Thyroarytenoid is a wide, paired muscle located between the thyroid and arytenoid cartilages of the larynx. It is one of the intrinsic muscles of larynx along with the oblique arytenoid, transverse arytenoid, posterior cricoarytenoid, lateral cricoarytenoid, cricothyroid, aryepiglotticus, thyroepiglottic muscles and vocalis.
Thyroarytenoid, cricothyroid and vocalis muscles work as a group to regulate the length and tension of the vocal folds. It is worth mentioning that some textbooks describe vocalis muscle as part of thyroarytenoid muscle.
|Origin||Angle of thyroid cartilage and adjacent cricothyroid ligament|
|Insertion||Anterolateral surface of arytenoid cartilage|
|Action||Draws arytenoid cartilages anteriorly, Relaxes vocal ligament (for low pitch sound)|
|Innervation||Inferior laryngeal nerve (of recurrent laryngeal nerve (CN X))|
|Blood supply||Laryngeal branches of superior and inferior thyroid arteries|
This article will discuss the anatomy and function of thyroarytenoid muscle.
Origin and insertion
Thyroarytenoid muscle arises from the inner surface of the inferior part of thyroid cartilage, near the midline, as well as cricothyroid ligament. Its fibers pass posterolaterally to insert into the anterolateral surface of the arytenoid cartilage.
Thyroarytenoid lies lateral to the conus elasticus, laryngeal ventricle and saccule. Some anatomists describe the superior portion of thyroarytenoid as a separate muscle called the vocalis muscle, the medial border of which is associated with the vocal ligament.
Some thyroarytenoid muscle fibers help to form the muscular layer of the vocal cords. While others support the wall of the ventricle and its appendix. Some muscle fibers extend into the aryepiglottic fold, with a few fibers continuing as far as the margin of the epiglottis, forming the thyroepiglotticus muscle.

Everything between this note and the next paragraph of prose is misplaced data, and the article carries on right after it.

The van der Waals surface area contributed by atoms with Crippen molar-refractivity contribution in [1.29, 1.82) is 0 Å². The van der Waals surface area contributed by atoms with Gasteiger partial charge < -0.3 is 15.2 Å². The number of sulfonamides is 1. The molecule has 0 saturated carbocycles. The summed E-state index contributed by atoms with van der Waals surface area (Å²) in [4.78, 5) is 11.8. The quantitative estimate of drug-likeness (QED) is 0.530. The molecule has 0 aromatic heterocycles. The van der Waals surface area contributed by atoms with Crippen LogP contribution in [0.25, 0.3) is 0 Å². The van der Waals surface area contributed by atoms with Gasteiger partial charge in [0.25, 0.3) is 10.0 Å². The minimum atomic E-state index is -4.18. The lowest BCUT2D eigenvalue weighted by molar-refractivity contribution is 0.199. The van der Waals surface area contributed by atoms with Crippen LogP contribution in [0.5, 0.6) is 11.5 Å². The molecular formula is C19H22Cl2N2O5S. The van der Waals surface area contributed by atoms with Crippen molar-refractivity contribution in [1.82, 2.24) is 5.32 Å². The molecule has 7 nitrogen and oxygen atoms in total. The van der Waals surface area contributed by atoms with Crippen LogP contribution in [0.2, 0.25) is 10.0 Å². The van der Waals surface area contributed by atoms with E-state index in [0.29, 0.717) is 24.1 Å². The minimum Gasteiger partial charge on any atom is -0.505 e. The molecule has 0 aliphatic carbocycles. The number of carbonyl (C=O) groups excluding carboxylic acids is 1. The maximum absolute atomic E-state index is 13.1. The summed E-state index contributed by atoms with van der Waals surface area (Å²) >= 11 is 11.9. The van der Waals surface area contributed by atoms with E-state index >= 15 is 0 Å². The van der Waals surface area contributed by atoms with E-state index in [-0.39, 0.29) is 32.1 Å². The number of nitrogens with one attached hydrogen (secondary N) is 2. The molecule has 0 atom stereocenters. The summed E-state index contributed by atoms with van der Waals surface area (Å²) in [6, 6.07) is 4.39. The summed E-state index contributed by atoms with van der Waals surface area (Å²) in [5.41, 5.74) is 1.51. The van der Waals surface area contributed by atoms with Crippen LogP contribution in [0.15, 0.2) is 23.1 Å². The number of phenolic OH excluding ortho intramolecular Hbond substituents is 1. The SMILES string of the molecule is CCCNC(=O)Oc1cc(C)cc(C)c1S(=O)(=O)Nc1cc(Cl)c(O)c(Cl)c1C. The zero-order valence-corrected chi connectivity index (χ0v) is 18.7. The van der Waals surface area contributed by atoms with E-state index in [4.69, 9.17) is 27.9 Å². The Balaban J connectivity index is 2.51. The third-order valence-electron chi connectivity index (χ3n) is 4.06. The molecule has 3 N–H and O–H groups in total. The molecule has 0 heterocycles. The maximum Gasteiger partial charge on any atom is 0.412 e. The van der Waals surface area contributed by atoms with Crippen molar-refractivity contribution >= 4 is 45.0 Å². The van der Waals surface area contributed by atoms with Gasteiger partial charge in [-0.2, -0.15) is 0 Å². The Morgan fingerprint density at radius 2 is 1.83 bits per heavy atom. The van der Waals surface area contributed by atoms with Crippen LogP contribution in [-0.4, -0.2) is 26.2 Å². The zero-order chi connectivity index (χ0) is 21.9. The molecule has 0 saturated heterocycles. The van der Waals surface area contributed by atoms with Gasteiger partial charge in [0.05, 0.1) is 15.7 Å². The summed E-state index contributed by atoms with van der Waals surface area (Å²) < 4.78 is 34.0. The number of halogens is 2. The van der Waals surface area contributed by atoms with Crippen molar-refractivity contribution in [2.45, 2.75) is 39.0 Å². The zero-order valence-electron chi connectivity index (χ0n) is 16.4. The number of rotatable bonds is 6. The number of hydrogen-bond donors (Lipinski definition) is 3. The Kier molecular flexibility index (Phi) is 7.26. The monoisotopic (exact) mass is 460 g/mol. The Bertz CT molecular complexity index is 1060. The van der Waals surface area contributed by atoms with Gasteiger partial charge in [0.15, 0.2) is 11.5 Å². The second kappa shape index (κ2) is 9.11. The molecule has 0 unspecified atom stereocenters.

Thyroarytenoid muscle is innervated by the recurrent laryngeal nerve, a branch of vagus nerve (CN X). It also receives a communicating branch from the external laryngeal nerve.
The thyroarytenoid muscle is supplied by the laryngeal branches of the superior and inferior thyroid arteries, It is drained by the internal jugular vein, via the superior and inferior laryngeal veins.
Due to its complex structure and multiple points of attachment, the thyroarytenoids aid in two distinct actions simultaneously; they draw the arytenoid cartilages anteriorly allowing the vocal ligaments to shorten, thicken and relax. Concurrently, they rotate the arytenoid cartilages medially which helps in closing the rima glottidis by bringing the two vocal cords together.
But what does that mean in real life? It means that the thyroarytenoids play a crucial part in controlling sound production or phonation, a process that requires a high-level of neuromuscular coordination. The vocal folds will not oscillate if they are not sufficiently close to one another, are not under sufficient tension or under too much tension.Learn more about the anatomy and function of the larynx and laryngeal muscles here.